Rep. Kristi Noem
My grandma gave me one of the best pieces of advice I've ever received, which I'd venture to guess is typical for almost everyone. When I was about to become a new mom, she told me, "As a parent, you're going to have to say no to a lot of things. Say yes as often as you can." So, when my kids wanted to race to the end of the driveway, we did. When they wanted to play in the mud, we did. When they wanted to play basketball outside a little past their bedtimes, we laced up our shoes and hit the pavement.
Not every family's path to parenthood is easy. Many people struggle in ways that can be devastating for a family to endure. Pat and Julie Schneider, of Turton, are one of those couples. They struggled with infertility for nearly a decade before looking into adoption as an option for their family. Because November is National Adoption Month, I wanted to share a piece of their journey through adoption, hoping it can serve as encouragement and inspiration to others.
A woman reached out to our office recently. Her husband, a veteran now, was a medic in the Iraq War. While he's returned home, she told us "it really is like he never came back." He, like as many as one in five Iraq War veterans, suffers from post-traumatic stress disorder, or PTSD.
It's hard for me to really grasp how something like this happens in South Dakota. The website promised to connect "sugar daddies" with "sugar babies," which is repulsive in its own right. But that's the website where, according to recent press reports, an area doctor appears to have met a young girl and arranged for her to travel from Georgia to Sioux Falls for sex. He was brought up on trafficking charges earlier this month. It's another stark reminder that human trafficking isn't just happening worlds away. It's happening in our backyards.
Jami's family had a history with cancer, but it wasn't until late 2014 that her own battle with breast cancer began. She was a busy mom, working full-time at a non-profit in South Dakota and raising her 11 year-old daughter.
I have had the honor of receiving a Star Quilt from tribes in South Dakota on a few occasions. Each time one has been presented, I'm humbled by the gesture and yet reminded of all there is to do in Indian Country. To me, one of the greatest things we have to offer is more opportunity. That's one of the reasons I helped champion the NATIVE Act, which was signed into law this September and aims to create more tourism opportunities in tribal areas. The tribes we worked with on this legislation are hopeful these new provisions will help boost struggling economies.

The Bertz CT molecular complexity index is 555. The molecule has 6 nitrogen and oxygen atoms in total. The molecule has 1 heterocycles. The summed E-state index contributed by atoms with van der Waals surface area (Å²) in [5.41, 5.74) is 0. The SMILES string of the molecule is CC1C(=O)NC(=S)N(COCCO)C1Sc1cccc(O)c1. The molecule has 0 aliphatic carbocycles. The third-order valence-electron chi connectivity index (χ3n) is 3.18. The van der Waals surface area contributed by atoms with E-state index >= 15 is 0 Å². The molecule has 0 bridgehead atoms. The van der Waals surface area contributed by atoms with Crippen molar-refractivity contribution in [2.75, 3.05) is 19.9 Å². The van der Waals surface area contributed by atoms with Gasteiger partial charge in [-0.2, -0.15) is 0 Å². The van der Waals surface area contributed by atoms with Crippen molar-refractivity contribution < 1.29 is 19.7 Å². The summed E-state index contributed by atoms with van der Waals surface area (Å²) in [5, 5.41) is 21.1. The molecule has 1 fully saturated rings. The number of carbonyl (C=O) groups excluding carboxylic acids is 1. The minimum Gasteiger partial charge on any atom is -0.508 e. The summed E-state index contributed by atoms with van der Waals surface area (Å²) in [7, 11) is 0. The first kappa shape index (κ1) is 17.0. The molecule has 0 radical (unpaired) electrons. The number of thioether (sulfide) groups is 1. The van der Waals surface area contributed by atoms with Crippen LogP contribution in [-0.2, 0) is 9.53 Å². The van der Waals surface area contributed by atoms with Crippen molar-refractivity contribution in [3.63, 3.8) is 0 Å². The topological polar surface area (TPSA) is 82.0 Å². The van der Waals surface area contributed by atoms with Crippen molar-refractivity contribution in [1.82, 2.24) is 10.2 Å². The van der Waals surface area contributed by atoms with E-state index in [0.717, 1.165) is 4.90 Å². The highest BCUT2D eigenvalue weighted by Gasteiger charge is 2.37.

It's hard to believe fall is already here, although take just one step out the door and the temperature will remove all doubts. For most of my life, this time of year meant hours in the combine. I loved it and it's one of the things I miss most these days. While the wheat harvest is wrapped up, soybeans and sunflowers are just getting started — and corn will be right behind. While some areas are seeing good yields, others were hit by drought or hail damage. Even high yields will not be enough to offset the low prices we are seeing in the markets.
Mary Ellen Dirksen grew up in what most people would consider a pretty typical Midwest family. Her close-knit family of four looked picture perfect from the outside — and for the most part, it looked just as perfect from the inside. But a little more than a decade ago, Mary Ellen's big brother — a handsome, intelligent guy who loved basketball and hot fudge sundaes — died by suicide.
Every few months, I have the opportunity to welcome a new business to the state. Almost every time, I hear versions of the following: "We started in (or expanded to) this area, because South Dakotans have the skills needed to do the job right — and the work ethic to do it right now." This is not by accident. In addition to smart economic policies that create opportunities for employers to grow, South Dakota has a strong tradition of starting careers in the classroom.
John Ellsworth was just 13 years old when his mother met him at the door and told him his father wasn't coming home. America had lost a hero.